It's never too early or too late to save for retirement. But, for a variety of reasons, many people don't do it.
New research from Fiserv found only 57 percent of consumers are putting money away for retirement, and among those who do, many are not confident they're saving enough or doing it the right way.
That lack of confidence shows up in many ways. Expectations & Experiences: Borrowing and Wealth Management, the consumer trends survey from Fiserv conducted by The Harris Poll, found less than half of U.S. consumers (41 percent) feel informed when it comes to saving for retirement, and only 35 percent feel optimistic.
Due to the shift from defined benefit pension plans to defined contribution plans, most people now shoulder the responsibility and risk of funding their own sustainable retirement income. Yet the survey found only 36 percent of households have more than $100,000 in investable assets; 26 percent have less than $10,000.
What will it take to change those investing perceptions and behaviors? Cheryl Nash, president of Investment Services for Fiserv, said it will take an industry commitment to financial literacy, including programs that help people understand how money decisions affect retirement.
"It starts with early discussions about investing, 401(k) contributions, mindful budgeting and goal setting," Nash said. "People who have money to invest and the opportunity to work with a financial advisor are having those important conversations and are more likely to realize their financial aspirations."
Beyond education, there's another challenge at play: procrastination, Igor Jonjic said. The Fiserv product manager said the overwhelming number of readily available options and choices, plus the perceived complexity of investing vehicles, cause many people to delay investing or give up entirely.
"We have more information and tools at our fingertips than ever before, but many would-be investors are paralyzed by the choices and end up doing nothing," he said. "Investment platforms make it easier to get in and out of the market, but people of all means and backgrounds need help connecting investment components into a comprehensive, sensible plan that people can easily follow and act on."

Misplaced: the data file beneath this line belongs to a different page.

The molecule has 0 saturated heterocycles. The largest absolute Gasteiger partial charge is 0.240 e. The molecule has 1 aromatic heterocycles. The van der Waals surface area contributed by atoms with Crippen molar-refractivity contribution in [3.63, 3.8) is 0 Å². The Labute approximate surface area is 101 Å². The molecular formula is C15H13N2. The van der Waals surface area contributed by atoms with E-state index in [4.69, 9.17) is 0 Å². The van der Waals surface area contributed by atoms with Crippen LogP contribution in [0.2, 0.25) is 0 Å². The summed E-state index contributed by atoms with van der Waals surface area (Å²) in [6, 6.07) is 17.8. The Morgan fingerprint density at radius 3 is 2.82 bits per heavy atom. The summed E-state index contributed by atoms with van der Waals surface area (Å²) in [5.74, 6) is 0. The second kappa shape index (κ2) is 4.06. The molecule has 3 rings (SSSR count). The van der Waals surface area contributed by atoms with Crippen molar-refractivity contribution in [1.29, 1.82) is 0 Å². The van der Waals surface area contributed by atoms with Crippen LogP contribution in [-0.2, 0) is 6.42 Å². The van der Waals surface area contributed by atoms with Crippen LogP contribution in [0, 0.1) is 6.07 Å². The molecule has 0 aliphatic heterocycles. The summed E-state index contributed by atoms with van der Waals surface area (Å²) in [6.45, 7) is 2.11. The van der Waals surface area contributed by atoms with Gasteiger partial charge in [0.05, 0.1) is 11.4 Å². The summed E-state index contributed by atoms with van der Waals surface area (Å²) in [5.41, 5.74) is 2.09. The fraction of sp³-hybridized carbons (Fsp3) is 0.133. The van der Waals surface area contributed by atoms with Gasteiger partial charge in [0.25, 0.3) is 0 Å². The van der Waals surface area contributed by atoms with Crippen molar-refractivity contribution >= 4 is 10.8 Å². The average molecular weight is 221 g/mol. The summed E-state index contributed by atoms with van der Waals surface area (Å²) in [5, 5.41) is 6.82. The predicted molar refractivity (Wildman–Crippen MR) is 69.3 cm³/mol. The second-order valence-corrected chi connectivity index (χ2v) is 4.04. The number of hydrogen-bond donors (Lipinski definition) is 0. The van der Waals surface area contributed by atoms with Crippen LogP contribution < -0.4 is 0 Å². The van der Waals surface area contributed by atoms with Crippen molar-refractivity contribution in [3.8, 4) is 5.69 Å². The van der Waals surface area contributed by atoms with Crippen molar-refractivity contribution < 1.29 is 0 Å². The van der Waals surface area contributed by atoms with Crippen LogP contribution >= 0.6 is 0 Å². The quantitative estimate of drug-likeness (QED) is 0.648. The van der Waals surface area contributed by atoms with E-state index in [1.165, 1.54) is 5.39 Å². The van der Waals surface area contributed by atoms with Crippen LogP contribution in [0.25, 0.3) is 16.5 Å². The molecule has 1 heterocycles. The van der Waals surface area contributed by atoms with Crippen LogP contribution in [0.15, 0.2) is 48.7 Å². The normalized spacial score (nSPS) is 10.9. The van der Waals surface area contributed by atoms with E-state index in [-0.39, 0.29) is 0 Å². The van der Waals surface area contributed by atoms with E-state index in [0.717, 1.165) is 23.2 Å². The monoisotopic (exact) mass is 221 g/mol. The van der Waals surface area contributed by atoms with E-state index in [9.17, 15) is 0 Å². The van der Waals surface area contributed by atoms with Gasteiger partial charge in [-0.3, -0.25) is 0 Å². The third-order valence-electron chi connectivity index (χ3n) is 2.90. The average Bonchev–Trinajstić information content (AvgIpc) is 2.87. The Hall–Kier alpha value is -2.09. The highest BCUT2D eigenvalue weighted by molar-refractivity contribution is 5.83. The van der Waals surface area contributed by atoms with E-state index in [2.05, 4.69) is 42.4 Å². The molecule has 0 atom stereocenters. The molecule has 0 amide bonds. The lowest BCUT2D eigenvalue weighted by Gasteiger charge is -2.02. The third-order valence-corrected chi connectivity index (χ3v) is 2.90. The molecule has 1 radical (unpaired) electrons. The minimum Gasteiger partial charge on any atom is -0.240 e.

The reality is that 44 percent of consumers don't feel they're getting the financial advice they need. Closing the investing gap will take a concerted effort from financial advisors, employers, financial health advocates, the industry at large and, of course, would-be investors.
Here are three ways financial advisors can help people achieve their investment goals:
Only 28 percent of consumers use a financial advisor. That's unfortunate because it can make a big difference. Eighty-one percent of those who use an advisor are confident they're getting the financial advice they need.
But finding confidence in the process takes more than just sitting across the desk from someone. Many investors want a new wealth management experience. Advisors are responding with a holistic approach to financial services – one that takes into account every aspect of a client's financial life.
A survey of wealth management providers by Cerulli Associates found the proportion of advisors' clients receiving comprehensive ongoing advice grew from 33 percent in 2013 to 47 percent in 2017. When prospective clients were asked what factors are most important to them when seeking a new advisor, 67 percent cited an advisor's willingness to spend the time necessary to understand their needs and goals.